Earlier this week, the Securities and Exchange Board of India (SEBI) announced that stock exchanges would have the option to move to a T+1 (Trade Date+1 Day) stock settlement cycle starting from January 1, 2022. While many have welcomed the proposal, a lot of concerns have emerged regarding the implementation of the new system. In this article, we take a closer look at how this move could impact the stock exchanges and market participants.

What is the T+1 Settlement Cycle?

Stock exchanges around the world follow a well-defined clearing and settlement system. Since 2003, India’s NSE and BSE have been offering the T+2 settlement cycle. Here, ‘T’ stands for the date of transaction, and ‘2’ denotes how many days later the transfer of stock ownership and payment to the buyer and the seller, respectively, takes place. Let us look at an example.

Suppose you buy 100 shares of ITC Limited at Rs 200 per share on September 1. The total buy value is Rs 20,000. The day you make the transaction is referred to as the trade date or ‘T Day’. An amount of Rs 20,000 (plus all applicable charges) will be debited from your trading account on that date. On T+1 (Sept 2), the amount required to purchase the shares is collected by the exchange. The exchange transaction charges and Securities Transaction Tax (STT) is also collected. On T+2 (Sept 3), the shares are debited from the Demat account of the person who sold you the shares and credited to the broker with whom you are trading. The broker will then credit the 100 shares to your Demat account. On T+2, the amount that was debited from your end is credited to the person who sold the shares.

Now, SEBI has introduced a shorter settlement cycle— the T+1. Once you place a buy order for a stock, the entire settlement process will be completed within the next day. A stock exchange will have to give at least one month’s prior notice to the public regarding the move to a T+1 settlement on any stock. After opting for a T+1 cycle for a stock, the exchange will have to mandatorily continue with the same system for a minimum of six months.

How Will This Move be Beneficial?

The move to a T+1 cycle will accelerate the entire settlement process. It would benefit retail investors as they will get quicker access to cash and securities (shares) after trades are executed. Moreover, it will reduce the risks associated with fluctuations in share prices during the settlement cycle.

A shorter settlement cycle will provide greater flexibility to the stock exchanges. It will make them more efficient, free up capital, boost liquidity, and reduce default risks. [Default risks refer to the inability to make timely payments]. NSE and BSE had moved from a T+3 cycle to T+2 on similar grounds in 2003. 

Concerns Regarding SEBI’s Proposal

Zerodha co-founder Nithin Kamath posted a tweet stating a potential complication of the move to a T+1 settlement cycle. He said the concerned authorities may need to figure out how the settlements will work if one exchange adopts T+1 and the other is on T+2 when the same stock trades on both exchanges. A mismatch in the settlement cycle will prove to be confusing and chaotic for investors and traders. It may affect trading volumes as well. However, many experts argue that either NSE and BSE will both move to the T+1 cycle, or both will stick to the current regime.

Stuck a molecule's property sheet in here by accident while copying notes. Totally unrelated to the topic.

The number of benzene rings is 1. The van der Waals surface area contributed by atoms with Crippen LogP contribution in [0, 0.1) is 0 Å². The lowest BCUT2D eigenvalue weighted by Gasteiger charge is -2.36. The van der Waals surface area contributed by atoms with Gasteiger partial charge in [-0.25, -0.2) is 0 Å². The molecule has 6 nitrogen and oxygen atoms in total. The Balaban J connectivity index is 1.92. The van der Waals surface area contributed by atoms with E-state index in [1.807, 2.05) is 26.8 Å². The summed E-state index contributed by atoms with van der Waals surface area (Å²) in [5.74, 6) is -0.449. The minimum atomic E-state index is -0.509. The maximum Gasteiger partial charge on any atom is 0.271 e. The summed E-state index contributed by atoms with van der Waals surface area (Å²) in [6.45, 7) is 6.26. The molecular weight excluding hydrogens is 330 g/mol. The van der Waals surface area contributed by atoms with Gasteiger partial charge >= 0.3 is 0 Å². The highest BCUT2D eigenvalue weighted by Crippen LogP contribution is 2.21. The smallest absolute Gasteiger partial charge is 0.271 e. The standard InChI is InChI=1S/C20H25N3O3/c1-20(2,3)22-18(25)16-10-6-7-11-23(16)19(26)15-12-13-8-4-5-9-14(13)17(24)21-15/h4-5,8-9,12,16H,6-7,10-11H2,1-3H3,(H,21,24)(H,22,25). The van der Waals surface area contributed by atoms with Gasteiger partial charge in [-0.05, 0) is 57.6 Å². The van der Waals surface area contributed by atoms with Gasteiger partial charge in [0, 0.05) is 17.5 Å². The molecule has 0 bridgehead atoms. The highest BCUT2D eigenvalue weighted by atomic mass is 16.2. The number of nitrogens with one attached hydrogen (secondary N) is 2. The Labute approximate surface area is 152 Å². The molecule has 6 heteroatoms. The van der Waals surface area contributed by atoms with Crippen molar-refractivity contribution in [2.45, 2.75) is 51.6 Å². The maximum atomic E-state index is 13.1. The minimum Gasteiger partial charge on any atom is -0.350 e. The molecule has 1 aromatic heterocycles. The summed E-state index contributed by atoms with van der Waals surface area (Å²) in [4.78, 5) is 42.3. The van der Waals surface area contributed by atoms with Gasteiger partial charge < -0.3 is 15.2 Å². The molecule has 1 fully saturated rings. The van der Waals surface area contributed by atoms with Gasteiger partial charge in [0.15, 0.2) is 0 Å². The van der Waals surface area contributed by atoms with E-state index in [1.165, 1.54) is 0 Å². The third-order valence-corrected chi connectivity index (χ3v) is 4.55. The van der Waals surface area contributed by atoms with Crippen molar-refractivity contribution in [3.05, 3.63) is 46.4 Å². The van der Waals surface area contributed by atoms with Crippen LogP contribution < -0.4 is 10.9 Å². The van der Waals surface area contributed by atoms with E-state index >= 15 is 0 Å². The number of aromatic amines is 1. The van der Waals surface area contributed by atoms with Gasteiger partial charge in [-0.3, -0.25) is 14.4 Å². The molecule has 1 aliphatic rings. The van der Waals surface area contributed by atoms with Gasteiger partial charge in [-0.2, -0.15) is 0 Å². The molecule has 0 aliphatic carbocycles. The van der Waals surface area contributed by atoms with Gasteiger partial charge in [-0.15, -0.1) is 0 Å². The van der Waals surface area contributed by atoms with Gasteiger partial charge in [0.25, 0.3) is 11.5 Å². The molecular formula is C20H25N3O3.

Many operational and technical challenges need to be tackled before implementing the T+1 settlement system. All institutions involved in the stock market (brokers, exchanges, banks) will have to increase their efficiency for the delivery of shares and exchange of money within one day. This move will lead to an increase in the working capital requirements for brokers. Banks and depository participants will face extended working hours. These institutions could pass down the costs to us investors and traders.

Pressure from FPIs

T+1 might prove to be difficult for certain classes of institutional shareholders. The Association of National Exchange Members of India, the Asia Securities Industry and Financial Markets Association (ASIFMA), and overseas traders have expressed concerns over the operational and technical implications of the move. Since working hours in the US and Europe are not aligned to Asia Pacific markets, T+2 settlement effectively functions as T+1. Any error or disparity in a transaction is normally discovered on T+1. Thus, shortening the settlement cycle could lead to high costs and settlement risks for Foreign Portfolio Investors (FPIs). 

A move to a T+1 cycle in India would mean that FPIs will have to keep money and shares ready with them on the day of the transaction. Thus, inflows from foreign investors would be adversely affected. FPIs have written to SEBI regarding a potential reversal of market gains due to unforeseen consequences of moving to the new system.

What are your views on SEBI’s proposal for a move to a T+1 settlement cycle? Let us know in the comments section of the marketfeed app.

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